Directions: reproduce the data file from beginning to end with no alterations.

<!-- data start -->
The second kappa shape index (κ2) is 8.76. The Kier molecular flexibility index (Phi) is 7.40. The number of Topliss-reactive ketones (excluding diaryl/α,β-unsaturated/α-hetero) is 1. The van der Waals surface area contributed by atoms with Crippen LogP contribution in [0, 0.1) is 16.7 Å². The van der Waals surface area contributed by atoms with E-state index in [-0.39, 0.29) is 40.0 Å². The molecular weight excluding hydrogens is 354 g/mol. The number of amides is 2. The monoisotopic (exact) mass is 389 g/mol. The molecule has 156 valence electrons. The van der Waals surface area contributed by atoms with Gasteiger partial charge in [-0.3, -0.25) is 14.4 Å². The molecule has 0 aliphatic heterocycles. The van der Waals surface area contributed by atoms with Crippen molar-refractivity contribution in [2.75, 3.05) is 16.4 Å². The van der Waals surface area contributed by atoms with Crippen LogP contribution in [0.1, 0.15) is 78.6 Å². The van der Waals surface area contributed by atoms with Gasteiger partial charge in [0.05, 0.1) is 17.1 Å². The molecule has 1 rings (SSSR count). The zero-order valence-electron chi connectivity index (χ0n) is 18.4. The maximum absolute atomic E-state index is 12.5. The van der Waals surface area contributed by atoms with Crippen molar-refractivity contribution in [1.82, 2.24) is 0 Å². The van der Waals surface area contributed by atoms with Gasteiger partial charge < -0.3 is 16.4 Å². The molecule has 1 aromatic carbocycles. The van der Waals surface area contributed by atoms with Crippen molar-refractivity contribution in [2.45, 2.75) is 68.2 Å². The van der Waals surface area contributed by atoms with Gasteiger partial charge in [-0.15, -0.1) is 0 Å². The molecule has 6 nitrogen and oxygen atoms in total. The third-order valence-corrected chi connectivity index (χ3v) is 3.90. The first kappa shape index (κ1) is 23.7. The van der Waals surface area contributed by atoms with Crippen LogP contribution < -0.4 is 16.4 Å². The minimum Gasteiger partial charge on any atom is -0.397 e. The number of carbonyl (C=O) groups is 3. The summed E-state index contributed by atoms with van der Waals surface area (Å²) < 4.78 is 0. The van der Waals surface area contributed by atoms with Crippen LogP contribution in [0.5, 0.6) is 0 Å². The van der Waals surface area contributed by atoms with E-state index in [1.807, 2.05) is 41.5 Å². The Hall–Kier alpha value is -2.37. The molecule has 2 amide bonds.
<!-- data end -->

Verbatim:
The second kappa shape index (κ2) is 8.76. The Kier molecular flexibility index (Phi) is 7.40. The number of Topliss-reactive ketones (excluding diaryl/α,β-unsaturated/α-hetero) is 1. The van der Waals surface area contributed by atoms with Crippen LogP contribution in [0, 0.1) is 16.7 Å². The van der Waals surface area contributed by atoms with E-state index in [-0.39, 0.29) is 40.0 Å². The molecular weight excluding hydrogens is 354 g/mol. The number of amides is 2. The monoisotopic (exact) mass is 389 g/mol. The molecule has 156 valence electrons. The van der Waals surface area contributed by atoms with Gasteiger partial charge in [-0.3, -0.25) is 14.4 Å². The molecule has 0 aliphatic heterocycles. The van der Waals surface area contributed by atoms with Crippen molar-refractivity contribution in [2.75, 3.05) is 16.4 Å². The van der Waals surface area contributed by atoms with Crippen LogP contribution in [0.1, 0.15) is 78.6 Å². The van der Waals surface area contributed by atoms with Gasteiger partial charge in [0.05, 0.1) is 17.1 Å². The molecule has 1 rings (SSSR count). The zero-order valence-electron chi connectivity index (χ0n) is 18.4. The maximum absolute atomic E-state index is 12.5. The van der Waals surface area contributed by atoms with Crippen molar-refractivity contribution in [1.82, 2.24) is 0 Å². The van der Waals surface area contributed by atoms with Gasteiger partial charge < -0.3 is 16.4 Å². The molecule has 1 aromatic carbocycles. The van der Waals surface area contributed by atoms with Crippen molar-refractivity contribution in [2.45, 2.75) is 68.2 Å². The van der Waals surface area contributed by atoms with Gasteiger partial charge in [-0.15, -0.1) is 0 Å². The molecule has 6 nitrogen and oxygen atoms in total. The third-order valence-corrected chi connectivity index (χ3v) is 3.90. The first kappa shape index (κ1) is 23.7. The van der Waals surface area contributed by atoms with Crippen LogP contribution < -0.4 is 16.4 Å². The minimum Gasteiger partial charge on any atom is -0.397 e. The number of carbonyl (C=O) groups is 3. The summed E-state index contributed by atoms with van der Waals surface area (Å²) < 4.78 is 0. The van der Waals surface area contributed by atoms with Crippen LogP contribution in [0.5, 0.6) is 0 Å². The van der Waals surface area contributed by atoms with E-state index in [1.807, 2.05) is 41.5 Å². The Hall–Kier alpha value is -2.37. The molecule has 2 amide bonds.